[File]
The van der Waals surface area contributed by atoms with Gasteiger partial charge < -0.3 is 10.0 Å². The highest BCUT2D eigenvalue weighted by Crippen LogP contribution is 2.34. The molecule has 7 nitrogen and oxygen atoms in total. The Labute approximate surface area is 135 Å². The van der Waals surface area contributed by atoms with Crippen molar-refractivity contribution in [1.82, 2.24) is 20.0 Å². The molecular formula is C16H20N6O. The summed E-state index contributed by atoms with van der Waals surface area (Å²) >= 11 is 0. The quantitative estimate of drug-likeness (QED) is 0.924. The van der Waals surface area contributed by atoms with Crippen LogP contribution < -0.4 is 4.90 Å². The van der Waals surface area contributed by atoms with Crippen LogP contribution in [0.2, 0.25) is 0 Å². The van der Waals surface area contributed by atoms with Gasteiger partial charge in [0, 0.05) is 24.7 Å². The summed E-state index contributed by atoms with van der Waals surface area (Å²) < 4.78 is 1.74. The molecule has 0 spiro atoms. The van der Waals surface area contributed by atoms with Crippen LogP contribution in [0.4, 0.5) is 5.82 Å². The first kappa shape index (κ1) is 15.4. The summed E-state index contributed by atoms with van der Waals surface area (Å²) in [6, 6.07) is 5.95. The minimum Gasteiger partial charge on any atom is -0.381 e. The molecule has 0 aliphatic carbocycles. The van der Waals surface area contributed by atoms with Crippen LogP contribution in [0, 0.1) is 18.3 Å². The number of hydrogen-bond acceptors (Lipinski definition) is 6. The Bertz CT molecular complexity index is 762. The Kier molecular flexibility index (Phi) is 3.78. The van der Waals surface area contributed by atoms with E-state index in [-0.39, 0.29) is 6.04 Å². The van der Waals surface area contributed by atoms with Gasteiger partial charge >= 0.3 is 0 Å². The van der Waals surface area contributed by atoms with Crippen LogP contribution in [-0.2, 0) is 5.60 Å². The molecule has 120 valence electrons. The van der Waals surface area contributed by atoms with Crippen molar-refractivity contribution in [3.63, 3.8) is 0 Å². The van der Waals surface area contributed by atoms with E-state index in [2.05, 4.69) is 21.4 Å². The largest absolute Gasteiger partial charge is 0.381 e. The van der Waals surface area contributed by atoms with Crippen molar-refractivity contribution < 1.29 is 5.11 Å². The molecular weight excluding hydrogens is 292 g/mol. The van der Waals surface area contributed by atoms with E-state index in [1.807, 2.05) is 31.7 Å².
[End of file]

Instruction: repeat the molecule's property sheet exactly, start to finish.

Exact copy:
The van der Waals surface area contributed by atoms with Gasteiger partial charge < -0.3 is 10.0 Å². The highest BCUT2D eigenvalue weighted by Crippen LogP contribution is 2.34. The molecule has 7 nitrogen and oxygen atoms in total. The Labute approximate surface area is 135 Å². The van der Waals surface area contributed by atoms with Crippen molar-refractivity contribution in [1.82, 2.24) is 20.0 Å². The molecular formula is C16H20N6O. The summed E-state index contributed by atoms with van der Waals surface area (Å²) >= 11 is 0. The quantitative estimate of drug-likeness (QED) is 0.924. The van der Waals surface area contributed by atoms with Crippen LogP contribution < -0.4 is 4.90 Å². The van der Waals surface area contributed by atoms with Crippen LogP contribution in [0.2, 0.25) is 0 Å². The van der Waals surface area contributed by atoms with Gasteiger partial charge in [0, 0.05) is 24.7 Å². The summed E-state index contributed by atoms with van der Waals surface area (Å²) < 4.78 is 1.74. The molecule has 0 spiro atoms. The van der Waals surface area contributed by atoms with Crippen LogP contribution in [0.4, 0.5) is 5.82 Å². The first kappa shape index (κ1) is 15.4. The summed E-state index contributed by atoms with van der Waals surface area (Å²) in [6, 6.07) is 5.95. The minimum Gasteiger partial charge on any atom is -0.381 e. The molecule has 0 aliphatic carbocycles. The van der Waals surface area contributed by atoms with Crippen LogP contribution in [0, 0.1) is 18.3 Å². The number of hydrogen-bond acceptors (Lipinski definition) is 6. The Bertz CT molecular complexity index is 762. The Kier molecular flexibility index (Phi) is 3.78. The van der Waals surface area contributed by atoms with E-state index in [-0.39, 0.29) is 6.04 Å². The van der Waals surface area contributed by atoms with Gasteiger partial charge >= 0.3 is 0 Å². The van der Waals surface area contributed by atoms with Crippen LogP contribution in [-0.2, 0) is 5.60 Å². The molecule has 120 valence electrons. The van der Waals surface area contributed by atoms with Crippen molar-refractivity contribution in [3.63, 3.8) is 0 Å². The van der Waals surface area contributed by atoms with E-state index in [2.05, 4.69) is 21.4 Å². The largest absolute Gasteiger partial charge is 0.381 e. The van der Waals surface area contributed by atoms with Crippen molar-refractivity contribution < 1.29 is 5.11 Å². The molecular weight excluding hydrogens is 292 g/mol. The van der Waals surface area contributed by atoms with E-state index in [1.807, 2.05) is 31.7 Å².